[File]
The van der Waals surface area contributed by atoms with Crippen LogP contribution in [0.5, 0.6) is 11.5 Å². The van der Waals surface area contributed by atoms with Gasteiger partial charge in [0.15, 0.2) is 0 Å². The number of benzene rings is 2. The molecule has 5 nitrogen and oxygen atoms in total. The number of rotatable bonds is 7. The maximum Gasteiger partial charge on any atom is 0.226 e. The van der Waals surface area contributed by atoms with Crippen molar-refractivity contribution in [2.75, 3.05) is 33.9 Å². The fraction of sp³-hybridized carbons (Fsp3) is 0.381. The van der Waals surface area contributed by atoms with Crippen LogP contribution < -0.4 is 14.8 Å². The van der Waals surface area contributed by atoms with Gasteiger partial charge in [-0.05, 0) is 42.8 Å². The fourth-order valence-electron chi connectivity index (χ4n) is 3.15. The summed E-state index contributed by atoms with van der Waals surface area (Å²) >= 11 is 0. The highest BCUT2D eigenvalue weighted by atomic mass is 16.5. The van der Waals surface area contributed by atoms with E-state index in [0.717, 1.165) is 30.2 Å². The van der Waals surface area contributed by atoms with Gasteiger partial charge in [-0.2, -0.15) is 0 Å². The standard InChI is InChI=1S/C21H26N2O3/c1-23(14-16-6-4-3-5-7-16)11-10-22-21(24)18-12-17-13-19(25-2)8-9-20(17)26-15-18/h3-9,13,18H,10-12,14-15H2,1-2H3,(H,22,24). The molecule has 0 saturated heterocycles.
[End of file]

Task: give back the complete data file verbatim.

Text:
The van der Waals surface area contributed by atoms with Crippen LogP contribution in [0.5, 0.6) is 11.5 Å². The van der Waals surface area contributed by atoms with Gasteiger partial charge in [0.15, 0.2) is 0 Å². The number of benzene rings is 2. The molecule has 5 nitrogen and oxygen atoms in total. The number of rotatable bonds is 7. The maximum Gasteiger partial charge on any atom is 0.226 e. The van der Waals surface area contributed by atoms with Crippen molar-refractivity contribution in [2.75, 3.05) is 33.9 Å². The fraction of sp³-hybridized carbons (Fsp3) is 0.381. The van der Waals surface area contributed by atoms with Crippen LogP contribution < -0.4 is 14.8 Å². The van der Waals surface area contributed by atoms with Gasteiger partial charge in [-0.05, 0) is 42.8 Å². The fourth-order valence-electron chi connectivity index (χ4n) is 3.15. The summed E-state index contributed by atoms with van der Waals surface area (Å²) >= 11 is 0. The highest BCUT2D eigenvalue weighted by atomic mass is 16.5. The van der Waals surface area contributed by atoms with E-state index in [0.717, 1.165) is 30.2 Å². The van der Waals surface area contributed by atoms with Gasteiger partial charge in [-0.2, -0.15) is 0 Å². The standard InChI is InChI=1S/C21H26N2O3/c1-23(14-16-6-4-3-5-7-16)11-10-22-21(24)18-12-17-13-19(25-2)8-9-20(17)26-15-18/h3-9,13,18H,10-12,14-15H2,1-2H3,(H,22,24). The molecule has 0 saturated heterocycles.